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August 18, 2018

Zone 23 by CJ Hopkins ~ a Review

by MK French

In a post-apocalyptic world, all dissent and nonconformity have been declared anomalies that need to be genetically modified. This is to maintain peace in the corporate controlled world of 2610. Any variation from a peaceful and average existence is further medicated, and the surveillance and reporting sent those unresponsive to "pharmatherapy" to different zones, quarantining them far from those that were variant-positive.
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Zone 23
May 2017; Snoggsworthy, Swaine & Cormorant
978-3000555268; ebook, print (502 pages)
dystopian
The story jumps around a lot, especially in the beginning. There are parenthetical asides and long-winded descriptions of the Zones, and the reliance on structure and order. Paragraphs are long and meandering, with a lot of technical and technical-sounding terms in them. It contains a lot of foul language and violence, casually tossed around without a lot of excessive description. Once you get used to that kind of storytelling style, you can see the biting commentary on life for what it is. Media, medicine, and pharmaceuticals are skewered, as is religion, marketing, history and even human nature. Some of the passages bring to mind "1984," especially with history rewritten, redacted or otherwise changed almost at random.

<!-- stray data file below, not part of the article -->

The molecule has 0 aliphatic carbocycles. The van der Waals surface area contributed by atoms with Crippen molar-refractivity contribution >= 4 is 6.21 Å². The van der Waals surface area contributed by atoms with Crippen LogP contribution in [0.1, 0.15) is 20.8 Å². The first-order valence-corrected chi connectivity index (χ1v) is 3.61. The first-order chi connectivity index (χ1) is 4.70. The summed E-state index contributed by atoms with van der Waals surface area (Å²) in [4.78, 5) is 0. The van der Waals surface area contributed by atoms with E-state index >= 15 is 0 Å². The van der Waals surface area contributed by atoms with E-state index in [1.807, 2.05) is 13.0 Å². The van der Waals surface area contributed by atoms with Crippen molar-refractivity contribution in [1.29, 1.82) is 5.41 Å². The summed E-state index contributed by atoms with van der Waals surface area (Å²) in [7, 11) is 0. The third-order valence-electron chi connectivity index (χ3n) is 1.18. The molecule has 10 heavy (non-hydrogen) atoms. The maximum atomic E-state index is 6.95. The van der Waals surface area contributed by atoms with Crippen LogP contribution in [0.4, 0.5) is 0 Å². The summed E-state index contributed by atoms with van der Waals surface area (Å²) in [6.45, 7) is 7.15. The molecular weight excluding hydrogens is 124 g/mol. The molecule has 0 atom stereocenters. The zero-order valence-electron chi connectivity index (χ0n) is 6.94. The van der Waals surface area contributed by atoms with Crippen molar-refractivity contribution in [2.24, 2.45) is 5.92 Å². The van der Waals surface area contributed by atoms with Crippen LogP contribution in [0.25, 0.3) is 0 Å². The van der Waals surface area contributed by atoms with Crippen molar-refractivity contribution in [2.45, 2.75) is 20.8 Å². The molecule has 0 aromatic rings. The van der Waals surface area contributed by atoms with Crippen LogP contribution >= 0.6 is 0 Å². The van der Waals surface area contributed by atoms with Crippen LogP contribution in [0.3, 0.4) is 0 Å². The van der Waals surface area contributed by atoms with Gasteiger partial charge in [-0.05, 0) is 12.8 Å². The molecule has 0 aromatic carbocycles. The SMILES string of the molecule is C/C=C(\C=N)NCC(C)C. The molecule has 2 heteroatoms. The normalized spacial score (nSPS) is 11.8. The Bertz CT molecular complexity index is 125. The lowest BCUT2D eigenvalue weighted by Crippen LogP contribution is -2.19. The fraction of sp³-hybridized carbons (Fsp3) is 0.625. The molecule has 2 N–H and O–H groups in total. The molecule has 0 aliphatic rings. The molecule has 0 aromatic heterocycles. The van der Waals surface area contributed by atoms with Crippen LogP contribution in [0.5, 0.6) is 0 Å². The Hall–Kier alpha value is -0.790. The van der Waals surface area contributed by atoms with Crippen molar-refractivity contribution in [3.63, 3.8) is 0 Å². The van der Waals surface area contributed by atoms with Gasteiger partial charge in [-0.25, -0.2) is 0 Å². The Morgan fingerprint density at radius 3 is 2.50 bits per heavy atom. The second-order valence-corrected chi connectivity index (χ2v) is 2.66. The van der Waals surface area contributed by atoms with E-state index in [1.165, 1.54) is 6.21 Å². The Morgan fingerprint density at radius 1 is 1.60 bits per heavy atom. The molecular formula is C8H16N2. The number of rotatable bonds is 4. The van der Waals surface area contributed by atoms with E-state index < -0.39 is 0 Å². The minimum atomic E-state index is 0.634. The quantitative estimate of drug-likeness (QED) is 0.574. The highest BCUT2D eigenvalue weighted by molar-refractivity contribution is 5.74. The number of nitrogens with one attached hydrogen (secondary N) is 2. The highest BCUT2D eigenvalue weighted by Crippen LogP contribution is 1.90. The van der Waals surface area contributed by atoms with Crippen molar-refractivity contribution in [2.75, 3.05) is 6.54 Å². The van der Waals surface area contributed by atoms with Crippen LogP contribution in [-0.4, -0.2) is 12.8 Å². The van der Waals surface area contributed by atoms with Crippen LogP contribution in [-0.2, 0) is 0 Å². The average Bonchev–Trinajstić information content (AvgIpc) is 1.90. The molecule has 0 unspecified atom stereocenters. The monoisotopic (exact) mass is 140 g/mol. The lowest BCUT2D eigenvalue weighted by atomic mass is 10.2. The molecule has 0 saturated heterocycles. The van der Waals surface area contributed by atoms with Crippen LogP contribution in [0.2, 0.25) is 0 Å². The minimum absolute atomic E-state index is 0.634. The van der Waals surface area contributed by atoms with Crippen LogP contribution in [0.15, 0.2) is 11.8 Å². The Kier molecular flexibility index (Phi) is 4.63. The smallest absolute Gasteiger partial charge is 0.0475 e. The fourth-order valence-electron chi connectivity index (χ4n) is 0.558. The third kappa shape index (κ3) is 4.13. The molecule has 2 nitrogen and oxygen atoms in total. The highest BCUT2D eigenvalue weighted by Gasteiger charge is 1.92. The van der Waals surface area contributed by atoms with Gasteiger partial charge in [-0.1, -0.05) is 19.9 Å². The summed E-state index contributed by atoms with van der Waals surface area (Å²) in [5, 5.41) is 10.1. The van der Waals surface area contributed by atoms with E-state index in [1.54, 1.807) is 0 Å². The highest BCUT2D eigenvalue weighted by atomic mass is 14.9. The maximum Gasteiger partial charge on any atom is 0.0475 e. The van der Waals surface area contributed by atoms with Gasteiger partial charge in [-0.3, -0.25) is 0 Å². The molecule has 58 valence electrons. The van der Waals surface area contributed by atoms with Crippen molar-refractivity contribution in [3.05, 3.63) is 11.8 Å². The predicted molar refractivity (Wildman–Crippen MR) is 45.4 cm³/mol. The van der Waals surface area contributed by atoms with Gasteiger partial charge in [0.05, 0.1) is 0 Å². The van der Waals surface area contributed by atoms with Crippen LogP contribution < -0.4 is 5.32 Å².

We're shown this the clearest in the form of Valentina Briggs, who made sarcastic comments and saw beneath the veneer of placid tranquility despite the medications she was taking since childhood. The very essence of "normal" was so ingrained in society that questioning it seemed hallucinatory and deviant, and her thinking process is finely outlined and clearly a psychotic break. The other character we follow in this story, Taylor Byrd, was branded a Type 3 Anti-Social Person from the start, and never medicated, is the other side of this tale. It's chilling how very clinical the laws are in regulating procreation and "disappearing" the women who accidentally get pregnant despite all of the preventative measures in place. Other people are simply taken out because they are rated a Type 3 ASP and considered at risk to themselves or others.

As much as I don't like the parenthetical and in-text footnote style of writing, the plot is compelling and keeps drawing me back in. I mentally side-stepped a number of those asides, to be honest, so that I could get to the actual story surrounding Taylor and Valentina, whose paths don't actually intersect until the very end. I'm not sure if I like the book because of that storytelling style, but I did care what happened to Taylor and Valentina. This is not a future that I look forward to, so hopefully, this serves as a cautionary tale if we invest too much time in Content and corporations and not enough in each other.

Buy Zone 23 at Amazon

Born and raised in New York City, M.K. French started writing stories when very young, dreaming of different worlds and places to visit. She always had an interest in folklore, fairy tales, and the macabre, which has definitely influenced her work. She currently lives in the Midwest with her husband, three young children, and golden retriever.

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